By Matt Skrajner – OSU Lantern
Great athletes must often overcome great adversity to reach their full potential.
Brandon Wynn, a junior gymnast for Ohio State, faced his biggest challenge following the 2009 season. After being ranked at the top of the nation on the rings all season, Wynn fell on his dismount in one of the qualifying events for the NCAA Championships.
“Heartbreaking” is how Wynn described the incident. This season, the same story played out. Wynn was ranked No. 1 all season, and he won all 10 events that he participated in. But this time, Wynn succeeded, winning the national championship on rings in April.
“It felt awesome,” Wynn said.
Coach Miles Avery was proud, but not wholly surprised.
“It was expected,” he said. “He gained a lot of experience through not winning (last year). He had the maturity of knowing he didn’t have to do anything amazing (to win), but others would,” said Avery, who has coached five other national champion gymnasts while at OSU.
His experience from the 2009 season was essential for this year’s success, but Wynn’s preparation began at a young age. Unofficially, his training began in his backyard.
“I had a pool and a diving board when I was a kid,” Wynn said.
But formally, Wynn began with gymnastics when he was 7. When he was 12 or 13, Wynn noticed he was more focused than the other members of his class, he said. It was then that he decided to get all he could out of his abilities. Wynn said he might not be the most talented gymnast out there, but he works as hard as he possibly can.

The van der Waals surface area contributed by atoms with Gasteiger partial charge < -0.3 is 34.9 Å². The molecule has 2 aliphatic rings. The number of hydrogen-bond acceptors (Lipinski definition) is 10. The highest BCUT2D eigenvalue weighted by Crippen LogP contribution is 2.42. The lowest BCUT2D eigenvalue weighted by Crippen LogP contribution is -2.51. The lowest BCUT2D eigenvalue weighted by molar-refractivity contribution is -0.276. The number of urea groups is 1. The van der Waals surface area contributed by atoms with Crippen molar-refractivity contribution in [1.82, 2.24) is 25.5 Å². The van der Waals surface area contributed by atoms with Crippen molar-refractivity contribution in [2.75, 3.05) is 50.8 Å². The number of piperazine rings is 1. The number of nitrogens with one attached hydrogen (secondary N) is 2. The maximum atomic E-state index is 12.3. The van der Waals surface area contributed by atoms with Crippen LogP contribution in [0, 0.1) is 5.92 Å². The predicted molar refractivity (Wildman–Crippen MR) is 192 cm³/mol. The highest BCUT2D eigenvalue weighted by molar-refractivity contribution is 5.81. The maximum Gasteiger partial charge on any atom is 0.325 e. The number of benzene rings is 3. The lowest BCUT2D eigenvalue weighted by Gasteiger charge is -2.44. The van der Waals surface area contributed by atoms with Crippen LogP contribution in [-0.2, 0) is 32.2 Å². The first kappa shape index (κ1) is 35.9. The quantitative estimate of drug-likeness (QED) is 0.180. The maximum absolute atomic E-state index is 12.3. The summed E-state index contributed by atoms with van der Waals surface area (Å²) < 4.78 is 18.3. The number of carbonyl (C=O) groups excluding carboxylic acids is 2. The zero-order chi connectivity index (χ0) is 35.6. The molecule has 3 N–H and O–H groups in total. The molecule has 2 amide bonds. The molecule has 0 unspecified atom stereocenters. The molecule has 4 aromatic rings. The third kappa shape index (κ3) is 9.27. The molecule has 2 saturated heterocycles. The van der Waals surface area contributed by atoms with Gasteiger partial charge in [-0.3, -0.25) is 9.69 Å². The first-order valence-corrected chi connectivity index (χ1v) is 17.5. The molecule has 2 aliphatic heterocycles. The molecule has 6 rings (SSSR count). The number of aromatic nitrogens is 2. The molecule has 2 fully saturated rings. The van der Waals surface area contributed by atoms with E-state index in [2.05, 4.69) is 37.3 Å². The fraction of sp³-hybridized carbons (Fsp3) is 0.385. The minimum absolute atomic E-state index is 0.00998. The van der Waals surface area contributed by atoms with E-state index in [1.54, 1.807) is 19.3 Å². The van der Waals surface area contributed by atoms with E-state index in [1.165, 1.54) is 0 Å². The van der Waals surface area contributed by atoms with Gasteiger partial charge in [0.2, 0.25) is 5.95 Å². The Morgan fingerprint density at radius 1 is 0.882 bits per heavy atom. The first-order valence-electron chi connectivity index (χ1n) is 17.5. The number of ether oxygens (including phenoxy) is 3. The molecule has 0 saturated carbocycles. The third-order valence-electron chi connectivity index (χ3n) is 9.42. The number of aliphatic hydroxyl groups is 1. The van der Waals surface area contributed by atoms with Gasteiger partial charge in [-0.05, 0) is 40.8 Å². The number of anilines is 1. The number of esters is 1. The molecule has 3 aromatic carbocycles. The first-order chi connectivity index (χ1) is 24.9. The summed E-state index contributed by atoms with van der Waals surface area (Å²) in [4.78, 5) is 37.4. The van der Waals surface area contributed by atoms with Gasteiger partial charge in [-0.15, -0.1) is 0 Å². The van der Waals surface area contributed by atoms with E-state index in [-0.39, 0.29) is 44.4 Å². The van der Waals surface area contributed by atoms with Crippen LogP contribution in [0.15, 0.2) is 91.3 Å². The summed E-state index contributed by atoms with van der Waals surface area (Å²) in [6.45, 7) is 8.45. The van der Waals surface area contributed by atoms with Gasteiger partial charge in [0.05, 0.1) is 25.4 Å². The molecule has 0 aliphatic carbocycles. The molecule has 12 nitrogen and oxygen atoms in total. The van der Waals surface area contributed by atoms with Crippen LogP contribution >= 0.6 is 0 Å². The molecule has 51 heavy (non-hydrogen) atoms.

Even if competitions did not go his way, he knew that how hard he worked was an aspect of gymnastics that he could completely control.
Though all his hard work has paid off in a national championship, Wynn doesn’t have much time to enjoy his victory. Wynn is traveling to Moscow to compete in the FIG World Cup on May 14 and 15.
“I definitely have to look at the final goal (2012 Olympics), but I have to focus on the next event,” said Wynn, originally from Voorhees, N.J. Getting on the Olympic team depends on the decision of a committee, Wynn said. And with only five gymnasts selected to the team and six events at the Olympics, Wynn described the individual team members as “puzzle pieces.”
The committee has to match the strengths and weaknesses of each gymnast to form a team, Wynn said. “I am just going to lay all my cards on the table,” he said. “That’s all you can do.”
After the 2012 Olympics, Wynn is planning to retire from competitive gymnastics.
He is not averse to coaching gymnastics one day, but his future career as an entrepreneur is growing quickly.
Wynn, who is majoring in consumer and family financial services, is already pretty far along in starting his own business, he said. He and a few colleagues have developed a resistance band-based piece of equipment and are hoping to launch it fairly soon, along with their own nutrition and workout regimen, he said.
If his gymnastics career is any indication, Wynn is likely to succeed, no matter how hard he has to work.
This article ran in the OSU Lantern on May 6, 2010.